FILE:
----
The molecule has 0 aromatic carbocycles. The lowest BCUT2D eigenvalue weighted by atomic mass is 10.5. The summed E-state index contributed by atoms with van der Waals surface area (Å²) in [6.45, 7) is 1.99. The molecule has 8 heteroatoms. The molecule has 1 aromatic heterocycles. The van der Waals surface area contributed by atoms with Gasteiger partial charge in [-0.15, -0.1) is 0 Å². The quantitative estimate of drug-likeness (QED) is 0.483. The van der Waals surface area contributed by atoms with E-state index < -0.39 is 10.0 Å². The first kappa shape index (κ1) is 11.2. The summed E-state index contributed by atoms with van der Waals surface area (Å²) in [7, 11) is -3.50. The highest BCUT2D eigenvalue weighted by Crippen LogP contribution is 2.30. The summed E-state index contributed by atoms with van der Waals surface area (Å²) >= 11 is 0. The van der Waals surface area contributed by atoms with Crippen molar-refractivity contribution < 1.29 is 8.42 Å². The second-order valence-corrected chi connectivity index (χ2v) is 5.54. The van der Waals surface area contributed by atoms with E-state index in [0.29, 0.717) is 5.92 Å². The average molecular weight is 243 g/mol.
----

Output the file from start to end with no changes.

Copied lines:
The molecule has 0 aromatic carbocycles. The lowest BCUT2D eigenvalue weighted by atomic mass is 10.5. The summed E-state index contributed by atoms with van der Waals surface area (Å²) in [6.45, 7) is 1.99. The molecule has 8 heteroatoms. The molecule has 1 aromatic heterocycles. The van der Waals surface area contributed by atoms with Gasteiger partial charge in [-0.15, -0.1) is 0 Å². The quantitative estimate of drug-likeness (QED) is 0.483. The van der Waals surface area contributed by atoms with E-state index < -0.39 is 10.0 Å². The first kappa shape index (κ1) is 11.2. The summed E-state index contributed by atoms with van der Waals surface area (Å²) in [7, 11) is -3.50. The highest BCUT2D eigenvalue weighted by Crippen LogP contribution is 2.30. The summed E-state index contributed by atoms with van der Waals surface area (Å²) >= 11 is 0. The van der Waals surface area contributed by atoms with Crippen molar-refractivity contribution < 1.29 is 8.42 Å². The second-order valence-corrected chi connectivity index (χ2v) is 5.54. The van der Waals surface area contributed by atoms with E-state index in [0.29, 0.717) is 5.92 Å². The average molecular weight is 243 g/mol.